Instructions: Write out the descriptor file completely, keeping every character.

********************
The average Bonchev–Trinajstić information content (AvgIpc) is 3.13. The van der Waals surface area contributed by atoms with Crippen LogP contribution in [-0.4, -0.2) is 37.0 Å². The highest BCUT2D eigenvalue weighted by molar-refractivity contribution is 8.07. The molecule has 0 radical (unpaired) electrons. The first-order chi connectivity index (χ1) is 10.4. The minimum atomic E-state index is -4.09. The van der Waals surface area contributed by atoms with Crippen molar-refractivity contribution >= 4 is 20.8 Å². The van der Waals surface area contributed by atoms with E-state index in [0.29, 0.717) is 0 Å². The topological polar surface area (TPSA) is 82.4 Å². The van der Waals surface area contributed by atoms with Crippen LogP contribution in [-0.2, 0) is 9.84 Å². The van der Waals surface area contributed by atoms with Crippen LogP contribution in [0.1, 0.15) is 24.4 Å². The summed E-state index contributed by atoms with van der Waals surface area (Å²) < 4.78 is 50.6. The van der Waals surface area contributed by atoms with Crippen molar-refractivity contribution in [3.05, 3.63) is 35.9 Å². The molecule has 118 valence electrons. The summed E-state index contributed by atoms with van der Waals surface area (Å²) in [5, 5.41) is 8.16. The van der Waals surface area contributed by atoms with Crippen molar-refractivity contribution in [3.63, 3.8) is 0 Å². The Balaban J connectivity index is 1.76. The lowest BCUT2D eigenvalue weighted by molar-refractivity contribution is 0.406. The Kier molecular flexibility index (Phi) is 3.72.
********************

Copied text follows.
The average Bonchev–Trinajstić information content (AvgIpc) is 3.13. The van der Waals surface area contributed by atoms with Crippen LogP contribution in [-0.4, -0.2) is 37.0 Å². The highest BCUT2D eigenvalue weighted by molar-refractivity contribution is 8.07. The molecule has 0 radical (unpaired) electrons. The first-order chi connectivity index (χ1) is 10.4. The minimum atomic E-state index is -4.09. The van der Waals surface area contributed by atoms with Crippen molar-refractivity contribution >= 4 is 20.8 Å². The van der Waals surface area contributed by atoms with E-state index in [0.29, 0.717) is 0 Å². The topological polar surface area (TPSA) is 82.4 Å². The van der Waals surface area contributed by atoms with Crippen LogP contribution in [-0.2, 0) is 9.84 Å². The van der Waals surface area contributed by atoms with Crippen LogP contribution in [0.1, 0.15) is 24.4 Å². The summed E-state index contributed by atoms with van der Waals surface area (Å²) < 4.78 is 50.6. The van der Waals surface area contributed by atoms with Crippen molar-refractivity contribution in [3.05, 3.63) is 35.9 Å². The molecule has 118 valence electrons. The summed E-state index contributed by atoms with van der Waals surface area (Å²) in [5, 5.41) is 8.16. The van der Waals surface area contributed by atoms with Crippen molar-refractivity contribution in [3.63, 3.8) is 0 Å². The Balaban J connectivity index is 1.76. The lowest BCUT2D eigenvalue weighted by molar-refractivity contribution is 0.406. The Kier molecular flexibility index (Phi) is 3.72.